Let Our People Grow
Pietro Milici guides us in the world of the Barcelona Cannabis Social Club.
The idea was born in 2013, the year in which he lives in Barcelona and begins his approach to Cannabis Social clubs. The impact with the clubs gave birth to the idea of a project focused on the immortal moment of symbiosis, between the object and the subject, that materializes in the exact moment when you smoke.
The subjects, captured in the symbiotic moment through a refined portraiture technique, show all the love for the human race that Milici expresses through the camera.
Mankind, therefore people, is a central part of the project and the title tends to underline it as well.
The project develops over a period of time covering the three-year period of 2013-2015. The background that influences the project is dual: a more “personal” side emerges linked to curiosity and love both for the subject and for the object, balanced by a scrupulous scientific look inherited from college studies. In this way we find ourselves in front of a research that tends to clarify a field cloaked in a mantle of inconsistencies, contradictions and why not, hypocrisy. A gray area of difficult penetration.
The history of the Cannabis social clubs began more than twenty years ago, in the first half of the 90s and exactly in 1994 when the Catalan breach was first mentioned in conjunction with the birth of the Ramon Santos Association. A few years later the Basque breach followed with the Kalamudia experience, club that succeeded in some conquests that led in 2001 to the opening of the first Cannabis Club in Barcelona.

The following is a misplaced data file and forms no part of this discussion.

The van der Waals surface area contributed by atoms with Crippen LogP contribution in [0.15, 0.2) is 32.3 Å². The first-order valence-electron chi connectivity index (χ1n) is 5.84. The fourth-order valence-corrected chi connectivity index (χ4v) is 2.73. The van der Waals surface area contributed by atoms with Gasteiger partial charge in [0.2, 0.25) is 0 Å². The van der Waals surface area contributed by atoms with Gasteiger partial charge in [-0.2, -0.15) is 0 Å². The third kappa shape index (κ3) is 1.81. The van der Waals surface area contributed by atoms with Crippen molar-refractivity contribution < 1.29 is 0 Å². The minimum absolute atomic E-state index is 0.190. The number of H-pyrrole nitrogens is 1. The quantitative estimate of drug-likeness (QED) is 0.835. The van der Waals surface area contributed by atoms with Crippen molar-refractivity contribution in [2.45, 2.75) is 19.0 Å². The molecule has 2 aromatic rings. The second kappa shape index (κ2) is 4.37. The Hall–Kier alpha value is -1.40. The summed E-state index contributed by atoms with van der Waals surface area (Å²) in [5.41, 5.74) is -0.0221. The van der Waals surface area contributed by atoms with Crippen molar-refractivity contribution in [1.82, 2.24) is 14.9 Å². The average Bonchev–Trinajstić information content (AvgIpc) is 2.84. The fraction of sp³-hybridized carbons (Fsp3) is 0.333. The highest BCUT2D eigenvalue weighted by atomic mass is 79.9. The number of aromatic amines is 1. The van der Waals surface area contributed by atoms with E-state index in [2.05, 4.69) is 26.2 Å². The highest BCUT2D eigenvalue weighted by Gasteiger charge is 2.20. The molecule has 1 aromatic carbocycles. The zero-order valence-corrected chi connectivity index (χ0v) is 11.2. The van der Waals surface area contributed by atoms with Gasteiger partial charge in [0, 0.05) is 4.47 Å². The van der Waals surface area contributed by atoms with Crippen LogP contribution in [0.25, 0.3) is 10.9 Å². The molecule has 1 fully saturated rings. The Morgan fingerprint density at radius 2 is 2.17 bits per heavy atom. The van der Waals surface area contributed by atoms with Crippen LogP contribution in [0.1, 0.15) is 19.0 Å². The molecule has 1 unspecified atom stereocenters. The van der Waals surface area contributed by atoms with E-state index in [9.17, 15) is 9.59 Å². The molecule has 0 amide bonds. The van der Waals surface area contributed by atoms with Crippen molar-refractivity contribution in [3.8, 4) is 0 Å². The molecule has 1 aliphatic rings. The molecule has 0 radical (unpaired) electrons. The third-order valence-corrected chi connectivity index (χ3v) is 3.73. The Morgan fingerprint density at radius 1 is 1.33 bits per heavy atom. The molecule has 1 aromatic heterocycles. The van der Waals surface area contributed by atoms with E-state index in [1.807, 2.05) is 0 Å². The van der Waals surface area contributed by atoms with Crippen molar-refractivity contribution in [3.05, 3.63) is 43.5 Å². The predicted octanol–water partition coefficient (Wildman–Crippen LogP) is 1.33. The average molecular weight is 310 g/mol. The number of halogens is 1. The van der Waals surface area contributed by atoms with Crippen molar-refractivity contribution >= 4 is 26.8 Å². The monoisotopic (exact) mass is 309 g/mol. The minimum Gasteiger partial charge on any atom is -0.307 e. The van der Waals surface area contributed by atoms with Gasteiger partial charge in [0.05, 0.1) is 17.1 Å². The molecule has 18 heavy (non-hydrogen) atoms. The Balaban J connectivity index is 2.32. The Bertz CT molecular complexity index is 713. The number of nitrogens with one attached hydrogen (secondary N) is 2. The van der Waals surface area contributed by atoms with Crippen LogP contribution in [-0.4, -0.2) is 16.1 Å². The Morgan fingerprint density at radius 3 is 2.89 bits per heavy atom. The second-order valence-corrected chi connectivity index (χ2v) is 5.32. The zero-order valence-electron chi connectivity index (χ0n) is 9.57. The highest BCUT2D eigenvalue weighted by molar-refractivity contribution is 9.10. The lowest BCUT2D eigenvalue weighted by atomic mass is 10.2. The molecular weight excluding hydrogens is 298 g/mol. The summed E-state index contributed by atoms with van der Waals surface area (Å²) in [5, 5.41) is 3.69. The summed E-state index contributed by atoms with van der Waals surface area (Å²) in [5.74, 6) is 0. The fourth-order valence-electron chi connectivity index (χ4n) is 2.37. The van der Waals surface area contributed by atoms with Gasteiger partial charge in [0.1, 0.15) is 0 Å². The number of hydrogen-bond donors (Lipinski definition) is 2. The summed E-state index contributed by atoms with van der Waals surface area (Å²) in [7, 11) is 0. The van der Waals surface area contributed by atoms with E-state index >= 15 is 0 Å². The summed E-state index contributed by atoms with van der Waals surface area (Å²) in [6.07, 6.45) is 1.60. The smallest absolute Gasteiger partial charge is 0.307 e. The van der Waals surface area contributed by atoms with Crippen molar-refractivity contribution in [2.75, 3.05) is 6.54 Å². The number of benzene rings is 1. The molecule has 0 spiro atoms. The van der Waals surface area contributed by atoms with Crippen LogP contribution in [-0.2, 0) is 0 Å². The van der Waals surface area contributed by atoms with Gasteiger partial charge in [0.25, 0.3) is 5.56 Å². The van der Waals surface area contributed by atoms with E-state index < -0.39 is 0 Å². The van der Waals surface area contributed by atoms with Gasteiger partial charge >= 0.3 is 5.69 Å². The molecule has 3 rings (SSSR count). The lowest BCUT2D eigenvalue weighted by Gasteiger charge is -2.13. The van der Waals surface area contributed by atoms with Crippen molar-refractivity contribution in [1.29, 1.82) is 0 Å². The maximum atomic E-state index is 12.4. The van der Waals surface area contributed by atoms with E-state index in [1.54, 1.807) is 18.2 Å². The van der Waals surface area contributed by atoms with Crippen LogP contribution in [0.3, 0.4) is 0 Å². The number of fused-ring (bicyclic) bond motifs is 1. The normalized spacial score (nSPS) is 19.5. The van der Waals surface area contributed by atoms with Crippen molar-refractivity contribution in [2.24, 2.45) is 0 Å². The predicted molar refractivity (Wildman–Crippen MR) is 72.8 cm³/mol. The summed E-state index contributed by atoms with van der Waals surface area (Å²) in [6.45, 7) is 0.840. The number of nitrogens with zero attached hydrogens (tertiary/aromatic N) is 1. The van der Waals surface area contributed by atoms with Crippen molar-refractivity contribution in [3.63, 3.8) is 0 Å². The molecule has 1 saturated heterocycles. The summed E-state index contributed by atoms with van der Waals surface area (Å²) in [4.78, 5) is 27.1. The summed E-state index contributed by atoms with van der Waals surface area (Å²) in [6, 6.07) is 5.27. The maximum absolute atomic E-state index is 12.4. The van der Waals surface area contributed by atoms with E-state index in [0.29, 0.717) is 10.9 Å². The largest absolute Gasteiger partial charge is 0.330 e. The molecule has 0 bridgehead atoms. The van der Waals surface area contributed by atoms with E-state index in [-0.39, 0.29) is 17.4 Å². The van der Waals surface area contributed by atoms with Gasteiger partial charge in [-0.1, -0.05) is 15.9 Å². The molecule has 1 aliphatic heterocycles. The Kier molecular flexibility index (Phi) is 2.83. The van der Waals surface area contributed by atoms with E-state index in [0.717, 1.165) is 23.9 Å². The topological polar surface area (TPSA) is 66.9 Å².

To be noted the term breach that indicates violation, violation of the Spanish legislation. Also, when entering the field of laws, one comes across the gray area that made the Cannabis Club successful.
After the fall of Francisco Franco in 1975, in the drafting of the Spanish Constitution for the fundamental rights, a broad statement of individual and social rights was received, including: the right to private property, the right to privacy and the right of association, and it’s just by drawing on these rights that the clubs manage to survive, and to later flourish, in the continuous bureaucratic/legal struggle that sees them at the center.
It is also important to keep into consideration the fact that the vicissitudes of the Catalan Cannabis clubs are linked to an additional political battle, such as the Catalan independence, and that the different political colors that have dyed Barcelona’s City Hall over the years, greatly contributed to the swinging fortunes of the clubs.
The book shows a series of photographs taken inside clubs and elsewhere. The images unveil, in the sense of removing the veil, a varied and multifaceted world. The work carried out is therefore not reduced to a simple roundup of images inside the clubs seen as islands difficult to reach. Clubs are seen as a means of expressing battles affecting the fundamental rights of a young nation, that is juggling with centrifugal and separatist forces.
Cannabis clubs are seen as places of aggregation and union. Bridges to a more civil society, fighting for individual rights. The title “Let our people grow” tends to underline a strong demand for freedom, understood as freedom of struggle for the affirmation of one’s own rights, and of growth of the individual and consequently of the community.